A man goes walking in a ghoul-haunted wood. His soul walks with him. It is October – ‘the lonesome October/ Of my most immemorial year’, says the man in the poem – and the night is lit by a bright star, Astarte. He follows the star through the dark woods. Psyche, the soul, doesn’t like where this is going: ‘Her pallor I strangely mistrust!’ Their wandering leads them to the door of a tomb, which the man recognizes as that of his dead love, his ‘lost Ulalume’.
Published by Edgar Allan Poe in 1847, ‘Ulalume’ lent its name to Evren Tekinoktay’s third solo show at The Approach. That Poe wrote the poem as an elocution exercise adds to Tekinoktay’s reading of it, which acts as a soundtrack to the show’s eponymous piece, a video work. The reading is rough, rushed, distractingly physical: we hear the artist draw breath, gulp, sniff and stumble over certain words (‘Sybilic’, ‘senescent’). Her body has not been edited out. Charm is in the halting singsong, the vagaries of an unplaceable accent. A clipped, perfectly rhythmic recital would have made little sense. It is in this gap – between exacting norms and recalcitrant bodies – that the show finds fertile ground.
Eight neon reliefs and two near-static films glowed in the dim room. Like Astarte, they are luminous emblems of a faintly troubling sexuality. The films – or, rather, projected animations assembled by hand – are what Tekinoktay calls ‘collages with a respiratory tract’. In ULALUME (2014), a model of taut femininity in black lace, garters and stilettos smiles into a shiny red telephone. After a moment, I recognized it as drag (the show was full of such double takes). Behind her is a dreamscape in rapid flux: swatches of fabric, lynx eyes, skulls, painted nails, legs both Barbie-smooth and hairily gnarled, childish scribbles, feathers, glitter, cacti and a noose. And was that a raven?
If ULALUME is a lone star, BAZOOKA (2014) is a constellation of her sisters. Six figures cut from magazines – a pin-up, a queen, a few in between – form an unruly frieze on the screen. One wears an afro, another a cross. None has her natural hair. A hole has been cut where each mouth should be and, behind these, silver flashes – as though they were breathing, or blowing bubblegum. The soundtrack here is not a poem but something faint and indeterminate: clicks, a shuffle, a scrape. Behind the glassy images we hear the heave and rasp of effort, though whether its origin is human or mechanical is hard to say. This sound and the holes’ rough edges are traces of a hand at work. Here, again, the artist’s body is present.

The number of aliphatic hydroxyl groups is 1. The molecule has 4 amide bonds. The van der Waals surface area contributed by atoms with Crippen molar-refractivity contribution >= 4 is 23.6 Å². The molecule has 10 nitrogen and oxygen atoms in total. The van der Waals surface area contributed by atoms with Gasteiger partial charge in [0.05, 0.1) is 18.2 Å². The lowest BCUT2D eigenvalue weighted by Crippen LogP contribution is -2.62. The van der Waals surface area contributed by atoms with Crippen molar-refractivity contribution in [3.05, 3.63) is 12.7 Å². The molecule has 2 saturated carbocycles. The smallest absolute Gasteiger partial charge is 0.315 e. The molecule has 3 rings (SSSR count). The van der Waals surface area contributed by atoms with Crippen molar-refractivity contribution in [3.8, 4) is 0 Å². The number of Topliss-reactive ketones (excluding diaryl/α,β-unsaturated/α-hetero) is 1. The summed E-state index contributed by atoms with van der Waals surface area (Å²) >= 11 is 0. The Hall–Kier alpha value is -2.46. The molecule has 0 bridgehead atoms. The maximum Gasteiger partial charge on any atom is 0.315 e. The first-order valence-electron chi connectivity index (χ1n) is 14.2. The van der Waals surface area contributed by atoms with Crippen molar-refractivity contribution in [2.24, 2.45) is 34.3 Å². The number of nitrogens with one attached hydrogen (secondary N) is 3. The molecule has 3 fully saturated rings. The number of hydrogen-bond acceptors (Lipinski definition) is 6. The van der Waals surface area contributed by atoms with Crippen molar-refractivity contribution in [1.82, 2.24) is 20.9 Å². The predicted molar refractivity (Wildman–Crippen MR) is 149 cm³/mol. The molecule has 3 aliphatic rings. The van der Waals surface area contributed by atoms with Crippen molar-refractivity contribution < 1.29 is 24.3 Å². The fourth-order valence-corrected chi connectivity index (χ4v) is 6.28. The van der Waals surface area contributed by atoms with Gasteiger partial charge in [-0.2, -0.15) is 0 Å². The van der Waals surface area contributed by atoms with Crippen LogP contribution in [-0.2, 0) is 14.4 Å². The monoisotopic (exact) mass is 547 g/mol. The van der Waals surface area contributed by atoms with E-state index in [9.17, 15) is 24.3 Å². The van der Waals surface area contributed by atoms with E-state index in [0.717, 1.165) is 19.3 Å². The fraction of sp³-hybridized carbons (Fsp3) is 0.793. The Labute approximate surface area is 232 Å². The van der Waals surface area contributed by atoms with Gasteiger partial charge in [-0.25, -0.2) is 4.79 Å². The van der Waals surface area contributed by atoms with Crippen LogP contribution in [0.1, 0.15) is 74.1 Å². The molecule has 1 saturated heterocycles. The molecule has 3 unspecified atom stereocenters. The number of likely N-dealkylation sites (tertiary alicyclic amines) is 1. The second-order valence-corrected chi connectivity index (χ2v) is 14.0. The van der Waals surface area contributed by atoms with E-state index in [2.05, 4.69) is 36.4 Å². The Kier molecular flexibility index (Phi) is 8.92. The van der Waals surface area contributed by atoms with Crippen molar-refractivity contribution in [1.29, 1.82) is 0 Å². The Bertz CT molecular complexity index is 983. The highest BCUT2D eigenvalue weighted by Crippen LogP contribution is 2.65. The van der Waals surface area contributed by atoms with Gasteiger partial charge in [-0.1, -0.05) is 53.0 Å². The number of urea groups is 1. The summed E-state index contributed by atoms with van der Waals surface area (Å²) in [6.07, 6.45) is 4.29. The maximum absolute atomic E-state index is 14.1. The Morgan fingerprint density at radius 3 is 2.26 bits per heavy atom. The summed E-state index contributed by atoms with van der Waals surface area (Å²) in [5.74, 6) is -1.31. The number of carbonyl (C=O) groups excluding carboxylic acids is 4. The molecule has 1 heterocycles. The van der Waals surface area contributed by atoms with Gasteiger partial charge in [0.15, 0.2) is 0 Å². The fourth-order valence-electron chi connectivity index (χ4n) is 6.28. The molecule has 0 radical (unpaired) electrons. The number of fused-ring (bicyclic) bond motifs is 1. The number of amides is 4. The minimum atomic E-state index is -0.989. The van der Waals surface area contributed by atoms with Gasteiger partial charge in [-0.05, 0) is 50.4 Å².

CRYSTAL, BUNNY, TWIZ could be the names of these hybrid creatures – instead they are the titles of the neon reliefs on the opposite wall (all 2014). PAROLE (2014) is a pastel mouth from which three blazing rods shoot: one pink, two baby-blue. In EGG (2014) an ovoid, blood-red loop connects two identical wheels in neutral tones, black and teal. What bodies are these? The pieces churn in the gallery, radiating heat. Mobile and visceral, they seem more palpably alive than the human figures they face.
Down a walkway, a dark room held – barely contained – the show’s third film and standout piece, CLOSET (2014). On a screen that covered an entire wall in the small space, another cut-out figure loomed – rouged, hennaed, plucked, bangled and unmistakably androgynous. The eyes have been scissored out, widened to saucers and, through the holes, a slow procession of images is revealed, by turns erotic, cartoonish, folksy and glam – a grab-bag of archetypes and anxieties. We are being dragged through an archive, the messy hinterland of a polished facade. The sound – the same unnerving rustle as in BAZOOKA – is that of a patient machine moving its slow gears, a reminder that the persona on show is at the cost of some invisible labour, some constant and strenuous effort of iron will.
First published in Issue 175